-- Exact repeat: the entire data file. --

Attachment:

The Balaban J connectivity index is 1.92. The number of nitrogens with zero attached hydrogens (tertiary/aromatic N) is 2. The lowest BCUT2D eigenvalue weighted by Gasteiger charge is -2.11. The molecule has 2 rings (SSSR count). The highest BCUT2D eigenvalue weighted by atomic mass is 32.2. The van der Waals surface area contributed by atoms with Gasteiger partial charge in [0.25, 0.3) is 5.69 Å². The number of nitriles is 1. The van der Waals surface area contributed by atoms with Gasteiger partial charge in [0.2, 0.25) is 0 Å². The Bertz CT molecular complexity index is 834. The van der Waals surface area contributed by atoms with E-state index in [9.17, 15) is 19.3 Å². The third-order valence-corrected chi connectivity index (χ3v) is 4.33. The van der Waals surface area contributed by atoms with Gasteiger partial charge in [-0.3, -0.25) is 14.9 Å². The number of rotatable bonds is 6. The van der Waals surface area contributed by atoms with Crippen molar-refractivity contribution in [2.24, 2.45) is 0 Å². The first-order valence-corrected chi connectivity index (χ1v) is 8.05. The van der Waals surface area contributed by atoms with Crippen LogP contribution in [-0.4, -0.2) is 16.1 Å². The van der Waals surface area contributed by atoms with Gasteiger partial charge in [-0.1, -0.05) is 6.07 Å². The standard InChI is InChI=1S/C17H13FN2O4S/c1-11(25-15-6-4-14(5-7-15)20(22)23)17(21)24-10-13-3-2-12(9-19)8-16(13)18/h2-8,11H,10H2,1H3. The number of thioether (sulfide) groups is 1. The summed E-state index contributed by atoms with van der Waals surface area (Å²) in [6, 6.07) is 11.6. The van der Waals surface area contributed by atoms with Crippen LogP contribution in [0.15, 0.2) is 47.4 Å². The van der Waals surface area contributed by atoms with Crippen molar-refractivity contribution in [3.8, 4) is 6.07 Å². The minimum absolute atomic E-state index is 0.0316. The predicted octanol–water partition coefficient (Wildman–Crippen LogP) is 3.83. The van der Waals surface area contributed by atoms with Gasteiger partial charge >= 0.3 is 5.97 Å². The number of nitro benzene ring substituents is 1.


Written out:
The Balaban J connectivity index is 1.92. The number of nitrogens with zero attached hydrogens (tertiary/aromatic N) is 2. The lowest BCUT2D eigenvalue weighted by Gasteiger charge is -2.11. The molecule has 2 rings (SSSR count). The highest BCUT2D eigenvalue weighted by atomic mass is 32.2. The van der Waals surface area contributed by atoms with Gasteiger partial charge in [0.25, 0.3) is 5.69 Å². The number of nitriles is 1. The van der Waals surface area contributed by atoms with Gasteiger partial charge in [0.2, 0.25) is 0 Å². The Bertz CT molecular complexity index is 834. The van der Waals surface area contributed by atoms with E-state index in [9.17, 15) is 19.3 Å². The third-order valence-corrected chi connectivity index (χ3v) is 4.33. The van der Waals surface area contributed by atoms with Gasteiger partial charge in [-0.3, -0.25) is 14.9 Å². The number of rotatable bonds is 6. The van der Waals surface area contributed by atoms with Crippen molar-refractivity contribution in [2.24, 2.45) is 0 Å². The first-order valence-corrected chi connectivity index (χ1v) is 8.05. The van der Waals surface area contributed by atoms with Crippen LogP contribution in [-0.4, -0.2) is 16.1 Å². The van der Waals surface area contributed by atoms with Gasteiger partial charge in [-0.1, -0.05) is 6.07 Å². The standard InChI is InChI=1S/C17H13FN2O4S/c1-11(25-15-6-4-14(5-7-15)20(22)23)17(21)24-10-13-3-2-12(9-19)8-16(13)18/h2-8,11H,10H2,1H3. The number of thioether (sulfide) groups is 1. The summed E-state index contributed by atoms with van der Waals surface area (Å²) in [6, 6.07) is 11.6. The van der Waals surface area contributed by atoms with Crippen LogP contribution in [0.15, 0.2) is 47.4 Å². The van der Waals surface area contributed by atoms with Crippen molar-refractivity contribution in [3.8, 4) is 6.07 Å². The minimum absolute atomic E-state index is 0.0316. The predicted octanol–water partition coefficient (Wildman–Crippen LogP) is 3.83. The van der Waals surface area contributed by atoms with Gasteiger partial charge >= 0.3 is 5.97 Å². The number of nitro benzene ring substituents is 1.